Speed limiters sought with bus accidents killing 33 people in five months


An electronic speed limiter should be installed in buses and cargo trucks to prevent accidents, lawmakers said Wednesday.

Reps. Eric Olivarez of Parañaque and Jerry Treñas of Iloilo City made the call in light of at least three tragic bus incidents during the past five months which left at least 33 people dead and 92 others injured.

In December 2013, a speeding Don Mariano Bus fell of the Skyway. Come February 2014, a Florida Bus also crashed in the ravine in Mt. Province. And just last Holy Week, a Victory Liner bus also fell off a cliff in Olongapo City.

Under Olivarez’s House Bill 3924 all applicants of a franchise and/or license to operate public utility buses and/or multi-wheeler cargo trucks, or the renewal thereof as the case may be, are mandated to install the speed limiters. The failure to comply with this requirement shall be a sufficient ground for the denial of the application.

More specifically, Olivarez’s proposal mandates the use of a speed limiter with a programmed maximum speed limit of 80 kilometers per hour for public utility buses traversing any route in the country. On the other hand, a speed limiter with a programmed maximum speed limit of 50 kilometers per hour will be installed in every multi-wheeler truck, regardless of the weight of cargoes they carry, or of whether or not they are empty.

“We need this kind of vigilance to preserve our people’s right to life and property,” Olivarez, Vice Chairman of the House Committee on Metro Manila Development, said.

Bus operators or truck owners who fail to install and maintain accurately programmed and untampered speed limiters will face a P200,000 fine and suspension or revocation of franchise and/or Certificate of Registration of buses and cargo trucks. Moreover, a person found to have deliberately tampered with the speed limiters as provided under Olivarez’s proposal will be imprisoned for one to five years on top of the P10,000 to P50,000 fine, depending on the court’s discretion.

For public utility buses and/or multi-wheeler cargo trucks which met any kind of vehicular accident and which were later found out to have tampered or had no speed limiters installed when the said accident happened, the guilty driver will be meted five years of imprisonment without prejudice to the filing of a separate criminal case of Reckless Imprudence or other quasi-offenses against him.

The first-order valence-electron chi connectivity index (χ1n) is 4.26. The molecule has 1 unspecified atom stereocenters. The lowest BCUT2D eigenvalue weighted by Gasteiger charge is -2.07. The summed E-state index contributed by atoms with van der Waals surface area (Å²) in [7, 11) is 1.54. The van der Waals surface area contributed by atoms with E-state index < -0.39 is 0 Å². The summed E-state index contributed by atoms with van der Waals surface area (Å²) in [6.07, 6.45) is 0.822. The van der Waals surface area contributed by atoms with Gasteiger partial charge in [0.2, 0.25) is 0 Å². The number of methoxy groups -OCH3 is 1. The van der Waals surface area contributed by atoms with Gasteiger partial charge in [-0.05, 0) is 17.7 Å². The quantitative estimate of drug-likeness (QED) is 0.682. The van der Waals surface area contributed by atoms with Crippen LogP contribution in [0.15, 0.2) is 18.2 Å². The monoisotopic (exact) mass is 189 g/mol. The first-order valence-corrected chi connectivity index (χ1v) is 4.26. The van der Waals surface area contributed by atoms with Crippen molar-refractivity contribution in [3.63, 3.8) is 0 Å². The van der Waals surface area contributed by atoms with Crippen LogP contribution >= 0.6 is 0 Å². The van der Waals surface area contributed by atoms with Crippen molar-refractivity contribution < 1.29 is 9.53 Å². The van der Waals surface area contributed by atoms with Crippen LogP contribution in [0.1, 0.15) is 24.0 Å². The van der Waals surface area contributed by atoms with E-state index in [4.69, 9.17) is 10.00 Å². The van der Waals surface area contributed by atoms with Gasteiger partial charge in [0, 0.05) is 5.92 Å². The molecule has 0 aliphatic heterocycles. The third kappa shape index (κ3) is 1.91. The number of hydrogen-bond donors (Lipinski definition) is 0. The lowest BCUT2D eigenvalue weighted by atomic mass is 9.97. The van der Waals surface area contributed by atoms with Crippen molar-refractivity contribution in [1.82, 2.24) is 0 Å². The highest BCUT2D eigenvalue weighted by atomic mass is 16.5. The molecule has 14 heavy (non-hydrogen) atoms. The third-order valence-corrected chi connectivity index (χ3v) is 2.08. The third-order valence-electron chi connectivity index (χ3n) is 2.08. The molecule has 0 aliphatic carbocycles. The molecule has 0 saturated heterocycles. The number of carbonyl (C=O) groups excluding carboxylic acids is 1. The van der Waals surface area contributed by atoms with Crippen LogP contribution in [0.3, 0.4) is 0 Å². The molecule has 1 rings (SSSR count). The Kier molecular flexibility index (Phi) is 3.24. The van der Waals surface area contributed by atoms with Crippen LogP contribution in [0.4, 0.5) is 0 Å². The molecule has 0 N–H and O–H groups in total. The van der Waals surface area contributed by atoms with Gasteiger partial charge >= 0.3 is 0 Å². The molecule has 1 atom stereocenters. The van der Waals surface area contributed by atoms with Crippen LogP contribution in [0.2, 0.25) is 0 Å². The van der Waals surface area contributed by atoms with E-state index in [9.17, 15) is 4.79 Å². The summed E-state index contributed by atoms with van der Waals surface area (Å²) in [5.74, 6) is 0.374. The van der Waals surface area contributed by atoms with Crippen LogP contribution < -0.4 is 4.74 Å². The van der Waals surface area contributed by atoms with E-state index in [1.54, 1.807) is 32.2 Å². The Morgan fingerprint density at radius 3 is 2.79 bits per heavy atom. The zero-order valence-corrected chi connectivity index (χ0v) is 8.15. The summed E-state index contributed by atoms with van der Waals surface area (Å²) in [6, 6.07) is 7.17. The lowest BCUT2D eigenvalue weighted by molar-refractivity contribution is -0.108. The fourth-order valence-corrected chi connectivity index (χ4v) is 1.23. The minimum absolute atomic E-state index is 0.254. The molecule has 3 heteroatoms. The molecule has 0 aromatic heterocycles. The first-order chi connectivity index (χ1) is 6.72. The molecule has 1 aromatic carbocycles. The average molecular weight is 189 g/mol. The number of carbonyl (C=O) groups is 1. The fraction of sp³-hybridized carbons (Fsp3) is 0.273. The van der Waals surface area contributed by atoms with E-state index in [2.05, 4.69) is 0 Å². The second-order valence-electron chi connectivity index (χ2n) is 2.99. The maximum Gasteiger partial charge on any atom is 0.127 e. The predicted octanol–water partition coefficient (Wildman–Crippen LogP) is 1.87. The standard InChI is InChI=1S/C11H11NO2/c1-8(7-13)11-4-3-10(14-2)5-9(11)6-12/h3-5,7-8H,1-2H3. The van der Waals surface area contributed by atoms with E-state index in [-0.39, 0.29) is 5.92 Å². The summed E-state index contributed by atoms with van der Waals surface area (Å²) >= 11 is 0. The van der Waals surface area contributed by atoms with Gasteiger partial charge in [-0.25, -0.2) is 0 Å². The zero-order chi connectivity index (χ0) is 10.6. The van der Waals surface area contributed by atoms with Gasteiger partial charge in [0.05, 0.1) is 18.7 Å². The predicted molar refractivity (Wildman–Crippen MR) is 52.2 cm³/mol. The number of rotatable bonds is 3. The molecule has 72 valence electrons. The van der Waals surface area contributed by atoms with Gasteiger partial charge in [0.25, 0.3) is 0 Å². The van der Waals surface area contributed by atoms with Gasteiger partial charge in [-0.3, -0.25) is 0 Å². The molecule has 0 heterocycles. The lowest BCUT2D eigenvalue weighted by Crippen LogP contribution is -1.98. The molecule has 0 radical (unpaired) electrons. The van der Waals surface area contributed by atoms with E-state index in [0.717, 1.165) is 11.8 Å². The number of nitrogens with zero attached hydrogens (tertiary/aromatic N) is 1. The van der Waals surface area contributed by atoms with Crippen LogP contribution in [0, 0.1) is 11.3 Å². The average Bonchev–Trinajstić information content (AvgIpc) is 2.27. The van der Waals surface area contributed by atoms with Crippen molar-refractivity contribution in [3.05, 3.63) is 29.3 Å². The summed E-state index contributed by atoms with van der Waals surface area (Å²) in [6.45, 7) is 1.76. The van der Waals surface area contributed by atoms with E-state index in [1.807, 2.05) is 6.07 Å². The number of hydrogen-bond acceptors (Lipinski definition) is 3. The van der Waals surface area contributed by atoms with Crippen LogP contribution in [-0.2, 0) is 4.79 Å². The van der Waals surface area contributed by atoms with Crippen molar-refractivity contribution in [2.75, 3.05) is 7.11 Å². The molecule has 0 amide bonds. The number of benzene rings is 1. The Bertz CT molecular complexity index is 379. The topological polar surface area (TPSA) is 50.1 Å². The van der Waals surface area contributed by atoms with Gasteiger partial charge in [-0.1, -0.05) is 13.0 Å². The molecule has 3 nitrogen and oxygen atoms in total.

On the other hand, the bus or truck operator or proprietor will be fined with P200,000, on top of the fine imposed for failure to install speed limiters.

Treñas, for his part, noted that the Land Transportation Franchising Board should implement a program that would install speed limiters on buses, trucks and other vehicles that are above 7.5 tons in maximum payload.

The Iloilo lawmaker pushed for a 60 kilometers per hour (kph) speed limit for city buses and a 90 kilometers per hour speed limit for provincial buses.

“While these trucks and buses are essential in ensuring the continuous flow and transportation of people and goods, public safety should remain the government’s paramount concern,” Treñas, Vice Chairman of the House Committee on Good Government and Accountability, pointed out.

Treñas also filed a bill seeking for the mandatory installation of speed limiters, but underscored that LTFRB Chairman Winston Ginez can implement such policy within a year even without a law since the LTFRB is mandated to implement programs that promote safety in public transport.

“Despite repeated public calls for bus and truck operators to impose proper driving discipline and etiquette for their drivers, there seems to be no progress in the campaign to reduce deadly road mishaps. These accidents could have been avoided if these buses are responsible enough for the safety of their passengers,” Treñas argued.

“Considering the recent events, it is apparent that is really no hope for our drivers to be more cautious when behind the wheel. The only way to stop their recklessness is to install these speed limiters. We need better discipline from our bus and truck drivers, whether they like it or not,” Treñas added.



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